19 March 2018

Blog Tour ~ Pustules, Pestilence and Pain: Tudor Treatments and Ailments of Henry VIII, by Seamus O’Caellaigh

Available on Amazon UK and Amazon US

Henry VIII lived for 55 years and had many health issues, particularly towards the end of his reign. Historian Seamus O'Caellaigh has delved deep into the documents of Henry's reign to select some authentic treatments that Henry's physicians compounded and prescribed to one suffering from those ailments.

Author Interview with Seamus O’Caellaigh

How did you go about researching the health of Henry?
I investigated the health of Henry VIII by working back from the better-known things about his conditions, then created a more detailed picture by adding letters from his court and the written works of his physicians. We know that his health affected the relationships he had with his six wives. Those relationships are notorious and the Tudors have become a well-known family because of it. Established Tudor history tells us the story of his life and some of the illnesses he had, but I wanted to go back to the people that saw him every day and to what they said about his fitness. From there, I studied the treatments his physicians used, using their written works.
How did you set up and take such stunning photos?
Henry VIII was visually impressive, many of those that visited his court said so in the letters they sent home. It is fitting that, if we are examining his health, the pictures would be equally impressive. My photographer did a wonderful job as they worked with me to capture images of the apothecary, Tudor medicine, and Tudor history. I compiled ingredients, made the treatments, and then spent hours over a series of days working to get everything as visually pleasing as possible. I am overwhelmed with how well my vision became the amazing photos in this book - a new and stunning way to look at Tudor life and the story of Henry VIII.
Was it difficult to find the primary sources on his illnesses?
It's not difficult to read about Henry VIII and the dramatic changes he made to the history of England and Europe. It is, however, more difficult to find primary sources about his illnesses and the treatments used. Physicians of the time did not keep the same sort of medical records that modern ones do. One source I used, in particular, is handwritten and stored in the Royal British Library, only available by requesting copies directly from them. The prescription book of Henry VIII took a while to find too, with many leads ending to dead ends. We are lucky that so many of correspondence to and from his court are recorded but it is a double-edged sword, as that increases the number of letters to look through to find the desired information.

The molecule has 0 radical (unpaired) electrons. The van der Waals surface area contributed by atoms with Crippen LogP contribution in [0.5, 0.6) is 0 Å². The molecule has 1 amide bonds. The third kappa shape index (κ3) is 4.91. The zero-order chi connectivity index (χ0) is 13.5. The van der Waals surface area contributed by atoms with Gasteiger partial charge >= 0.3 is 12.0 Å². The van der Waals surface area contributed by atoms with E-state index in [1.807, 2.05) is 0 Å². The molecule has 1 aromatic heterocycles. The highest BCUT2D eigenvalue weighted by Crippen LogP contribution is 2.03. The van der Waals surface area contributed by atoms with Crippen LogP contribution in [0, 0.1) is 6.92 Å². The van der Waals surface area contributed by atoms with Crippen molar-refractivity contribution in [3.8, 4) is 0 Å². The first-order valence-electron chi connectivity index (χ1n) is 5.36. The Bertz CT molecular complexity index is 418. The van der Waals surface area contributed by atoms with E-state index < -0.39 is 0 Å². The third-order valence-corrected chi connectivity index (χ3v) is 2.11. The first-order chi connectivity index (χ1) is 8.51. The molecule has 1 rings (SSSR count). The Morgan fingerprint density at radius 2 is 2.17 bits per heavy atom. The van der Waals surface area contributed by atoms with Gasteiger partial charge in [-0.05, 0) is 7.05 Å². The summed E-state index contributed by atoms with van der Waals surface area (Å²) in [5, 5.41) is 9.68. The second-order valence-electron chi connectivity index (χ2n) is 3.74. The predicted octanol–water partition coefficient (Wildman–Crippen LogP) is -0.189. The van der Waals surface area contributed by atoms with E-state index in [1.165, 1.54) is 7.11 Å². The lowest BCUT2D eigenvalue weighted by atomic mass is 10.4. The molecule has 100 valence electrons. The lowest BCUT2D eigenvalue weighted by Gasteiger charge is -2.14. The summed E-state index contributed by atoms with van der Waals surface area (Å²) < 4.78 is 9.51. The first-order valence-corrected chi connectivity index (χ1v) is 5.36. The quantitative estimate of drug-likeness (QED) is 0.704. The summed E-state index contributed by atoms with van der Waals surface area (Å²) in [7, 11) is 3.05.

What makes your book different to others on Henry's life?
The health of the monarch was at the forefront of many people's thoughts in the Tudor era. My book does not directly look at the six wives of Henry, the break with the Roman Catholic church, or the rebelling of the northern lords. Instead, it looks at the treatments of the Tudor period, those that Tudor Physicians recommended for a patient suffering from small-pox, fevers, and various injuries. The Tudor era was an important time in the history of medicine, filled with many advancements, and at the same time drawing off of the diagnostic practices of the past. While other books about Henry VIII look at the other aspects of his life, I have chosen to focus on his health and how this was a huge factor for the way his life played out.

Seamus O’Caellaigh
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About the Author

Seamus O’Caellaigh has always been interested in the Tudor dynasty and the many uses of plants. He grew up learning about plants from his grandmother Anne Kelley and mother Diane Prickett. Their love of plants has manifested in Seamus through his love of being out in the wild looking for medicinal plants, through his spending lots of time in the family garden and through spending time in the woods in the Pacific Northwest. He is most often seen with his head down, looking at the plants along the path and not at what lies ahead. Having joined a pre-1600s recreation group, Seamus found a way to incorporate his love of the Tudors with a study of medicinal plants from that time period, along with the many herbal books written from the 1st century to the turn of the 17th century. Nothing makes Seamus happier than finding an obscure reference, or his son Jerrick bringing him a plant for “Dad’s Plant Projects.”

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